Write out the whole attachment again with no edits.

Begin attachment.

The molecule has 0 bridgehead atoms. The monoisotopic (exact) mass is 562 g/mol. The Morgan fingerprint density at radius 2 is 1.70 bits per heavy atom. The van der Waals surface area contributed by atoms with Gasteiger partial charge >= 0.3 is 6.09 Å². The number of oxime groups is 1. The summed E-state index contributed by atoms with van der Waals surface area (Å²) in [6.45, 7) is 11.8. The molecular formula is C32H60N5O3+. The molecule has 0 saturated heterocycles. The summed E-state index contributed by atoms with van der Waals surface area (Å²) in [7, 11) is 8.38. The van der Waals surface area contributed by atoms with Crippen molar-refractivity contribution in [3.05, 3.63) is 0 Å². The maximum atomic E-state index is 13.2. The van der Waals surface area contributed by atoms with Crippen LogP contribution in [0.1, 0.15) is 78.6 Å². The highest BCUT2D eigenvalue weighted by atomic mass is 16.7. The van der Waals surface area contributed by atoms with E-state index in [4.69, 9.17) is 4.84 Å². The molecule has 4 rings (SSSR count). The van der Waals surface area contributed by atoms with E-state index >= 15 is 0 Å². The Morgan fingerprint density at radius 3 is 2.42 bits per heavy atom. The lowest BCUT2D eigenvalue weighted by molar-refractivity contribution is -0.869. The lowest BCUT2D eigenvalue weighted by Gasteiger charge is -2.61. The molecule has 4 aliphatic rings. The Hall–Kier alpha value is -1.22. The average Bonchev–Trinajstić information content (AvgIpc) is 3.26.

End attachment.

The molecule has 0 bridgehead atoms. The monoisotopic (exact) mass is 562 g/mol. The Morgan fingerprint density at radius 2 is 1.70 bits per heavy atom. The van der Waals surface area contributed by atoms with Gasteiger partial charge >= 0.3 is 6.09 Å². The number of oxime groups is 1. The summed E-state index contributed by atoms with van der Waals surface area (Å²) in [6.45, 7) is 11.8. The molecular formula is C32H60N5O3+. The molecule has 0 saturated heterocycles. The summed E-state index contributed by atoms with van der Waals surface area (Å²) in [7, 11) is 8.38. The van der Waals surface area contributed by atoms with Crippen molar-refractivity contribution in [3.05, 3.63) is 0 Å². The maximum atomic E-state index is 13.2. The van der Waals surface area contributed by atoms with Crippen LogP contribution in [0.1, 0.15) is 78.6 Å². The highest BCUT2D eigenvalue weighted by atomic mass is 16.7. The van der Waals surface area contributed by atoms with E-state index in [4.69, 9.17) is 4.84 Å². The molecule has 4 rings (SSSR count). The van der Waals surface area contributed by atoms with E-state index >= 15 is 0 Å². The Morgan fingerprint density at radius 3 is 2.42 bits per heavy atom. The lowest BCUT2D eigenvalue weighted by molar-refractivity contribution is -0.869. The lowest BCUT2D eigenvalue weighted by Gasteiger charge is -2.61. The molecule has 4 aliphatic rings. The Hall–Kier alpha value is -1.22. The average Bonchev–Trinajstić information content (AvgIpc) is 3.26.